We walked though an area around Russell square which was destroyed during the Blitz and rebuilt years later. It was interesting, too, to see just how severe the destruction of the city was at the Docklands Museum today. The rest of the museum was very informational, as well. I particularly enjoyed the sections about the docklands themselves. Being a visual learner, I found it very useful to see all the diagrams, primary sources of life at the Docklands and other visual and kinesthetic aids that connected with our readings.  In particular, I remember one of the articles mentioning how dangerous working at the docks was; how many men were killed by falling into the storage areas below deck or suffering other serious injuries. After seeing some of the chains, hooks, and other tools used by the workers, I can really see just how dangerous working on the docks was.

Attached are some pictures both of the Bloomsbury walk and the Docklands Museum…

Tags: Anya · Museums

Who are you?

August 24th, 2009 · No Comments

DSC08082Picture: Names of ships, sailing ports, number of slaves on board and place of arrival; from Docklands Museum

A short clip at the Docklands Museum opened up with the question: “Who are you?” It asked us to think about the feeling of being taken to a foreign place against your will to be violated, beaten, mistreated and even sold. It asked us to think about loosing everything you have ever worked for, everything you own, everything and everyone you love. The film also asked us to “consider slavery how bitter a draught and how many are forced to drink it” (from short film).  I have thought about these questions multiple times before and I will never know what it was like to be in one of the 10,000 ships (as a slave) which left Britain for the Triangle Trade between 1642 and 1812.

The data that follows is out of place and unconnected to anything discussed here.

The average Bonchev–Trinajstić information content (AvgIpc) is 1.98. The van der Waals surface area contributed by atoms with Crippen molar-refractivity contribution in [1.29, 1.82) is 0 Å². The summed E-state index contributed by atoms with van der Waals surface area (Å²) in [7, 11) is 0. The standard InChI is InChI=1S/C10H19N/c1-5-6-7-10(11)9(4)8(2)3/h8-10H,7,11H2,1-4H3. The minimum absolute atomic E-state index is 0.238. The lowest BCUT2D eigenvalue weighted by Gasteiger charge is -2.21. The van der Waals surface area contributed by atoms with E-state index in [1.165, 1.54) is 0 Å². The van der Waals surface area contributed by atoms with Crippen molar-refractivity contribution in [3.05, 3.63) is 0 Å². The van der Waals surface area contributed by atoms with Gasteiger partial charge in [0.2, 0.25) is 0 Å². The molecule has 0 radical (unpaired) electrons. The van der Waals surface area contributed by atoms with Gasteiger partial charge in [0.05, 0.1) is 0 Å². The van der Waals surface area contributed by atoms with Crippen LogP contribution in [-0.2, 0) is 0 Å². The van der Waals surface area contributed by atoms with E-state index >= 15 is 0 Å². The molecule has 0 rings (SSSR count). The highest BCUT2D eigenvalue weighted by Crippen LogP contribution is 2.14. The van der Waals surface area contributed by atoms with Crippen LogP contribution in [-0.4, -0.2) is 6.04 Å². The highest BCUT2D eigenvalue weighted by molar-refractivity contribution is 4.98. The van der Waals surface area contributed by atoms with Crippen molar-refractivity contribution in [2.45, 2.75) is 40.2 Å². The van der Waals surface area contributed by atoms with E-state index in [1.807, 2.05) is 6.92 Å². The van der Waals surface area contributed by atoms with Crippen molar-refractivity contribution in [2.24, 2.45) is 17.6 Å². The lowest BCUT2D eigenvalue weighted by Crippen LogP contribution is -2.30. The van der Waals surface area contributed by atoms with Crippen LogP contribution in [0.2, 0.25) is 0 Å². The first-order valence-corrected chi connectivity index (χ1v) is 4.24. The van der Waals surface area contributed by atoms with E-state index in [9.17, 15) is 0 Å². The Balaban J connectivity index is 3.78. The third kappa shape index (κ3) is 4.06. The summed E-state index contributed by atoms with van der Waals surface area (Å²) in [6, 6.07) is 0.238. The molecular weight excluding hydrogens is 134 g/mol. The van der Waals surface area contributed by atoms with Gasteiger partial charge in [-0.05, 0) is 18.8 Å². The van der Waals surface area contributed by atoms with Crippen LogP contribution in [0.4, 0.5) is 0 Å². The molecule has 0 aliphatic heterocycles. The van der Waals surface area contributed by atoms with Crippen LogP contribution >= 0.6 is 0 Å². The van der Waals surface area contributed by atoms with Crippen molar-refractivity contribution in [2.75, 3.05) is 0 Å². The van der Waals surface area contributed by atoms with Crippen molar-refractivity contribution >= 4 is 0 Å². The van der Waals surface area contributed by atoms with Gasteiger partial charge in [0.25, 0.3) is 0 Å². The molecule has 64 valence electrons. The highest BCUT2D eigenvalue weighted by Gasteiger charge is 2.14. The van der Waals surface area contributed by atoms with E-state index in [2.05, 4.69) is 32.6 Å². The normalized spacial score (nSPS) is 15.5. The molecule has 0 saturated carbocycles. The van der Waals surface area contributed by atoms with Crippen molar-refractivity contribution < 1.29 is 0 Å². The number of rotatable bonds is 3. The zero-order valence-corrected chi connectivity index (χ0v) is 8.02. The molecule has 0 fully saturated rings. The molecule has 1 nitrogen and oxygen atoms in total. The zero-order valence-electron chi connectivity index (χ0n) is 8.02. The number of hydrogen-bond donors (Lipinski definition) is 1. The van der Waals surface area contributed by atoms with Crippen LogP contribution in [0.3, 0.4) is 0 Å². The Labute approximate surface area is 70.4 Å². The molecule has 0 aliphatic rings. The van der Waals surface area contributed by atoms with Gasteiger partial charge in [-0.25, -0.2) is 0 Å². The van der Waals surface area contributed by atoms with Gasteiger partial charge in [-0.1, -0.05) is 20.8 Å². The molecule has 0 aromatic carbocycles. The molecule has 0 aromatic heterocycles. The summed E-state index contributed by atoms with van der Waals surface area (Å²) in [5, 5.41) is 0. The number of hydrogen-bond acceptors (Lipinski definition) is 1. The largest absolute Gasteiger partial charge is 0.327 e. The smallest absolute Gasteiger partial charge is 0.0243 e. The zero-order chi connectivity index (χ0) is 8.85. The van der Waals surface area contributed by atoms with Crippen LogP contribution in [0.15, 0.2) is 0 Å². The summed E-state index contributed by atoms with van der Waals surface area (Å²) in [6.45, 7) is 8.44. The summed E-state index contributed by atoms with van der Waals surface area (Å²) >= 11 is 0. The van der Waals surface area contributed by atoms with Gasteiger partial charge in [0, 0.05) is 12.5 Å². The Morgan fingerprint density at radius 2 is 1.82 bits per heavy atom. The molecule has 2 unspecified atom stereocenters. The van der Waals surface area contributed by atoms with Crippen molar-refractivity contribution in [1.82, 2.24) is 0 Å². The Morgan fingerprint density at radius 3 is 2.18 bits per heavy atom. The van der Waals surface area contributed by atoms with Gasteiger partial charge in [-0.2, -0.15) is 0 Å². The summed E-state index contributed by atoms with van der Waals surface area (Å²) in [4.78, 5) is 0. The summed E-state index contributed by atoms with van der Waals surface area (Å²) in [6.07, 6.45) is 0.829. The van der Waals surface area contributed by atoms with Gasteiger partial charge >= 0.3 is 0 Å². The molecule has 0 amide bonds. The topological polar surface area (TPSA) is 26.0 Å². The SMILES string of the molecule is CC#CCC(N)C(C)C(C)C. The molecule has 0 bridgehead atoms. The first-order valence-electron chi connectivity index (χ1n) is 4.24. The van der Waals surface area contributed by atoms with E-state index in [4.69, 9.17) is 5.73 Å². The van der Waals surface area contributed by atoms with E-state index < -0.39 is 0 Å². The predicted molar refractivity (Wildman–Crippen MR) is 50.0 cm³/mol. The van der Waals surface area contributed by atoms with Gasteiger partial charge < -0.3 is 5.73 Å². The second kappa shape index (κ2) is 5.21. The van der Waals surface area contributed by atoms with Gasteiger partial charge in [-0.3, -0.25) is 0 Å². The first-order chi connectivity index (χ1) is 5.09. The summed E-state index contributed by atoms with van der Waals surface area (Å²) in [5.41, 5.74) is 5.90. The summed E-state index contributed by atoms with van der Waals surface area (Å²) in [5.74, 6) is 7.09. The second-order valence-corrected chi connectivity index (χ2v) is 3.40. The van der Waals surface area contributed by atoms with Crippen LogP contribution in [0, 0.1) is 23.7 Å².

Since my arrival in London, I have inquired about London’s dark history, the unpopular history, the history that no one wants to discuss, exactly the history on display at the Docklands. Yesterday, while at the Museum of London, as I read through a small exhibit on Apartheid I was reminded of the atrocities committed in South Africa and today I was reminded once again. Although, the small exhibit appeared to be focused on the contributions of Englishmen and women to the fight against the Apartheid government, it sparked a special interest in me. Today at the Docklands Museum, I was able to answer some of my own questions from yesterday regarding London’s role in the enforcement of segregation and the slave trade.

“The white men’s happiness cannot be purchased by the black men’s misery.” (Frederick Douglas, 1849) Indeed, Frederick Douglas was and still is correct in this statement and I think the Docklands Museum makes a great attempt to teach everyone just that. I am pleased to have learned this side of London’s history, the one A.N. Wilson would refer to as “hidden beneath the surface,” the one that Bloomsbury tells nothing of.

On our admirable tour of Bloomsbury I realized that this is a town filled with its own rich history, yet it is a history I was not too eager to learn. Even though, during the tour I was very much intrigued by the numerous Squares we visited and by the historical sites we discussed It was not my favorite place at the moment. I guess I’m not used to living and learning about a place where so many popular writers and influential people have lived in. I thought about how wealthy this area is and has been, and wealth is not something I personally admire. Regardless of my personal feelings, the town was a joy to explore and nifty to get to know, nevertheless I am almost sure there is some lost history in Bloomsbury too!